The Frankfurt Upper Regional Court recently held that if passengers miss their flight as a result of having to wait a long time for a security check at an airport, they can claim compensation from the Federal Republic of Germany for the extra costs incurred for an alternative flight, provided that the passengers:

  • arrived at the check-in desk on time in accordance with the recommendations by the airport; and
  • proceeded from the check-in desk to the security check point without further delay.(1)


The plaintiffs claimed compensation from the defendant (the Federal Republic of Germany) because of a missed flight. The defendant organised security checks at Frankfurt Airport.

The plaintiffs wanted to fly from Frankfurt, Germany, to the Dominican Republic. The departure time of their flight was 11:50am, boarding opened at 10:50am and the gate closed at 11:30am. The plaintiffs passed the security check too late: boarding had already been completed when they reached the gate.

The plaintiffs thus claimed compensation for the costs incurred for the alternative flight tickets, as well as an overnight stay. In this regard, the plaintiffs claimed that the security check had not been organised sufficiently and that the waiting period had been unreasonably long.

At first instance, the Frankfurt Regional Court held that the defendant had to pay compensation to the plaintiffs.(2) The defendant appealed the decision, but without success.


The Frankfurt Upper Regional Court held, on appeal, that the defendant had violated no official duties with regard to the organisation of the security check. In particular, it had not employed too few staff to carry out security checks.

However, the Court held that the plaintiffs had a claim for damages pursuant to the principle of sacrificial claims, or rather, expropriating intervention. Such a claim is possible if a lawful measure has a direct effect on the legal position of the owner and leads to a special sacrifice, which exceeds the threshold of the legally reasonable.

In the case at hand, the waiting time at the luggage and people control led to the plaintiffs missing their flight. Generally, passengers must prepare for such controls and factor in the time they take, which can be considerable. However, the Court emphasised that passengers need not prepare for any specific length of time, but should comply with the recommendations of the airport operator or the requirements of the airline.

In this case, the plaintiffs had arrived on time. According to the recommendations of Frankfurt Airport for international flights, they should have been at the check-in desk two hours before take-off. The plaintiffs had passed the check-in point at 9:00am. From there, they had moved to the security checkpoint after the gate had been announced and had joined the queue at 10:00am at the latest. At 10:00am, there had been 90 minutes remaining until boarding. The Court was unaware of any factors that would indicate that this period of time would be insufficient.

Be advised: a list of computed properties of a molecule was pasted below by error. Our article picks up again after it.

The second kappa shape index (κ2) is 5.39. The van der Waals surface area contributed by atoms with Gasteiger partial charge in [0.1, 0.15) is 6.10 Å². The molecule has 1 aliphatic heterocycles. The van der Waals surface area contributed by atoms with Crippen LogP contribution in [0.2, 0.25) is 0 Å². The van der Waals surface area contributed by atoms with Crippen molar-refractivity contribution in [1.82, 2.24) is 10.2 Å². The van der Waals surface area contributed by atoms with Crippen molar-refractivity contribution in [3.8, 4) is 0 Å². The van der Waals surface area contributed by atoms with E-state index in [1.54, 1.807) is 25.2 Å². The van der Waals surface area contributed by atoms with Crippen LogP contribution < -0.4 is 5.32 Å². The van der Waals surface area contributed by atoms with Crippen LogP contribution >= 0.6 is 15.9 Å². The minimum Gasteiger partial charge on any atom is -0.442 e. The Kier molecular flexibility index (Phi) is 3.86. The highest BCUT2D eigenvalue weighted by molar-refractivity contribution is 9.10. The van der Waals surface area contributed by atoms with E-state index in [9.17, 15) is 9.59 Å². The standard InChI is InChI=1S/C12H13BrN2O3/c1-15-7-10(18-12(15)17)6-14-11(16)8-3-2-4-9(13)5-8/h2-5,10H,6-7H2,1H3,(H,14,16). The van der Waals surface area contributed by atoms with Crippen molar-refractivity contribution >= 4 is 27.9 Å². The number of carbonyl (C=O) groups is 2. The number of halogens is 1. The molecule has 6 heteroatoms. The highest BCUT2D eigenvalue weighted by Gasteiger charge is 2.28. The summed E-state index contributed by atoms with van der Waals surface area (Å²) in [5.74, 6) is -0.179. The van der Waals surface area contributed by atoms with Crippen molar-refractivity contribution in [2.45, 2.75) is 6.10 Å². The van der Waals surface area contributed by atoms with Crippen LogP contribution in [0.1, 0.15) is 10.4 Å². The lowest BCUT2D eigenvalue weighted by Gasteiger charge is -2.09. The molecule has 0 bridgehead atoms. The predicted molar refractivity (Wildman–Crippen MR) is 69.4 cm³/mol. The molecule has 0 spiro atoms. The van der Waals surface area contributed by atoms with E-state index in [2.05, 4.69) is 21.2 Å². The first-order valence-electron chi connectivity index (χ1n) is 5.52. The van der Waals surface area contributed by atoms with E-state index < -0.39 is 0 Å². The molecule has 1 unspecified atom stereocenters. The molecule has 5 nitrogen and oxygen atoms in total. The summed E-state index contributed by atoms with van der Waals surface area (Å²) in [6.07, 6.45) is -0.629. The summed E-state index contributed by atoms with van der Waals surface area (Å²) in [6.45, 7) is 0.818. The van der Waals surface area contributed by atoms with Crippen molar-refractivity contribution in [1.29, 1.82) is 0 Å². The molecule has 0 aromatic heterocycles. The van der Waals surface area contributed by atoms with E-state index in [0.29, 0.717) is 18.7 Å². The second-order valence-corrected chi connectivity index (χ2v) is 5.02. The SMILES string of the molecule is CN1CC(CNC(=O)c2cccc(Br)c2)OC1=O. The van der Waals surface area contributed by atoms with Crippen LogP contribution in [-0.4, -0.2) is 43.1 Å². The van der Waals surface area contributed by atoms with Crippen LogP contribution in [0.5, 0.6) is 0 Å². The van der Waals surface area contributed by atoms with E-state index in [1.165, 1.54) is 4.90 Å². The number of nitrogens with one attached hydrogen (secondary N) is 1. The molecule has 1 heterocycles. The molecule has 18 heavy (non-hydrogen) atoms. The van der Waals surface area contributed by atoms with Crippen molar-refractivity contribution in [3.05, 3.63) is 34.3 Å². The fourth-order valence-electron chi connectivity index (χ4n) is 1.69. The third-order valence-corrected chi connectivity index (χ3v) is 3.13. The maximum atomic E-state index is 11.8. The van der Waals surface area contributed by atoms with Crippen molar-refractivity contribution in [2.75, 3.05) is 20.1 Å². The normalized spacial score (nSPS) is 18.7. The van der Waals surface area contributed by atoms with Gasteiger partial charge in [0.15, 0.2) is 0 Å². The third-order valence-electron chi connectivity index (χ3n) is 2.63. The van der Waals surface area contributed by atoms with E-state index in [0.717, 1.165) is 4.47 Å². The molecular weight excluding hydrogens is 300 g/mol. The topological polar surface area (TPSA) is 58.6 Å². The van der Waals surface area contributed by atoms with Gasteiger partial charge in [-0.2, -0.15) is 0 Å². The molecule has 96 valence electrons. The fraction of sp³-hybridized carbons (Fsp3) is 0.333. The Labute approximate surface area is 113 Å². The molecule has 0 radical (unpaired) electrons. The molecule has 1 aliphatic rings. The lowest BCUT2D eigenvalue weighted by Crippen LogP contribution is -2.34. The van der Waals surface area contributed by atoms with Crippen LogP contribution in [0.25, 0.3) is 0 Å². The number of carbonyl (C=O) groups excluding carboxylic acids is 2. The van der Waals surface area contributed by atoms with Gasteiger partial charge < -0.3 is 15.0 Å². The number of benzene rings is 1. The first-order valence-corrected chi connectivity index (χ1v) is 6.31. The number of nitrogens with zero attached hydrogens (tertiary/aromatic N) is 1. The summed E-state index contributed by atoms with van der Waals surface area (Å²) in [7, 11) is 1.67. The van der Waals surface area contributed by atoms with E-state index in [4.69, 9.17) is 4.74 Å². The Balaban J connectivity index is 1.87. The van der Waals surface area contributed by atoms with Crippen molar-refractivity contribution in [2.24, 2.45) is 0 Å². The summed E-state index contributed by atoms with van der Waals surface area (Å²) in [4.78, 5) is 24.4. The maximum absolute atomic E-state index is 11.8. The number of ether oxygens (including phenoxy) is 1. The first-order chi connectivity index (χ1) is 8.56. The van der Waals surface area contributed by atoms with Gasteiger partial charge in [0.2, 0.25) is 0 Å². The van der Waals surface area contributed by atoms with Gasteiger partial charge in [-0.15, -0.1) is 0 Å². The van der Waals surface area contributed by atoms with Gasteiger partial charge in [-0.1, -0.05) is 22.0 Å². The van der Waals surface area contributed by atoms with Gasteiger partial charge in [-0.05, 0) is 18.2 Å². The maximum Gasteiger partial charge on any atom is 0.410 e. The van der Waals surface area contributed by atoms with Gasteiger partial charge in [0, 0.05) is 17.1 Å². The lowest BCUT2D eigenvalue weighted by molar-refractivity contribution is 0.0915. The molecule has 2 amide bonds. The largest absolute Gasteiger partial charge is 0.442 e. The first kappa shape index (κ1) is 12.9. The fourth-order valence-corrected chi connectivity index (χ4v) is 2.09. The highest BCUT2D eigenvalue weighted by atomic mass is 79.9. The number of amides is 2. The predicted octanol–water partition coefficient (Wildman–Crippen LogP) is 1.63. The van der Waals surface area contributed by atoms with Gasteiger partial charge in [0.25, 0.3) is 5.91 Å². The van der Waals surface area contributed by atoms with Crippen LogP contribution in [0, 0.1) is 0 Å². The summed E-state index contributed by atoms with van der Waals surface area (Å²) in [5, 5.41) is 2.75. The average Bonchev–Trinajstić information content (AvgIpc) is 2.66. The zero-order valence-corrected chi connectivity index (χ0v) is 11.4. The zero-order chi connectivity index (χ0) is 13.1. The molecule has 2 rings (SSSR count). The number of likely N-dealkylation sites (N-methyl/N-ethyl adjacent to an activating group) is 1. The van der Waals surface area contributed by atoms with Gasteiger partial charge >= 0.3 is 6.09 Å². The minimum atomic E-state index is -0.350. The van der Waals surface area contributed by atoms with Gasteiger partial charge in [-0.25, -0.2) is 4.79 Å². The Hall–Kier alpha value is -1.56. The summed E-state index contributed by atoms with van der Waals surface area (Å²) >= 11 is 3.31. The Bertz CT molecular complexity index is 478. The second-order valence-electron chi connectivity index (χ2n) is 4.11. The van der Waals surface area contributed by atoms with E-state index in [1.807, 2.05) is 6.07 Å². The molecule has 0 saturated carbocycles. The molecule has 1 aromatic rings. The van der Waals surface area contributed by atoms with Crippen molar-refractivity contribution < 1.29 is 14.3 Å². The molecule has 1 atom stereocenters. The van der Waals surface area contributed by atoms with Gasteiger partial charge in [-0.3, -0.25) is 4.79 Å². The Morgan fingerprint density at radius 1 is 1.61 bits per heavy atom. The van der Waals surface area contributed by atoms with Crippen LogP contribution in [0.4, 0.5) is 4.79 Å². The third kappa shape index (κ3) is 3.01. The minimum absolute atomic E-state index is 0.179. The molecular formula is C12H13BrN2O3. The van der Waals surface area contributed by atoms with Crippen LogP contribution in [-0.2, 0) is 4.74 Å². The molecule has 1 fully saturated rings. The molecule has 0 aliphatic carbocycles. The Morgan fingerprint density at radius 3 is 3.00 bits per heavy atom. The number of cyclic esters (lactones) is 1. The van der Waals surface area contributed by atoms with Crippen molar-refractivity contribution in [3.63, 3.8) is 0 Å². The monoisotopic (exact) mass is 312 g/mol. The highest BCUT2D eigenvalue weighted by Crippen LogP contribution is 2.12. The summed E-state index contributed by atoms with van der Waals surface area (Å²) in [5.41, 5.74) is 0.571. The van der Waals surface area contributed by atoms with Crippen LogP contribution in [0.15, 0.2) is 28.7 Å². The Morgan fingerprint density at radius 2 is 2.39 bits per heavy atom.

The plaintiffs could also not be accused of remaining at the check-in desk for too long. The footpath was manageable in 15 minutes. The gate had not been printed on the boarding cards and had not been displayed on the airport panels at 9:00am. It thus could not be established that the plaintiffs had wasted their time after checking in.

The decision cannot be appealed.


This case is interesting as it gives passengers a potential claim against the Federal Republic of Germany if they miss their flight because of long waiting times at the security checkpoint, provided that they arrived punctually to check in, in line with the time recommendations by the relevant airport and airline.

In this regard, it is notable that the Court previously denied a damages claim in a similar case, where a passenger had missed a flight because of a hand luggage check. In that case, the passenger had arrived only 55 minutes before take-off and, at most, 40 minutes before boarding at the security checkpoint.(3)

For further information on this topic please contact Katharina Bressler at Arnecke Sibeth Dabelstein by email ([email protected]). The Arnecke Sibeth Dabelstein website can be accessed at


(1) Frankfurt Upper Regional Court, judgment dated 27 January 2022, Ref 1 U 220/20.

(2) Frankfurt Regional Court, judgment dated 5 August 2020, Ref 2/4 O 405/19.

(3) Frankfurt Upper Regional Court, judgment dated 19 January 2017, Ref 1 U 139/15.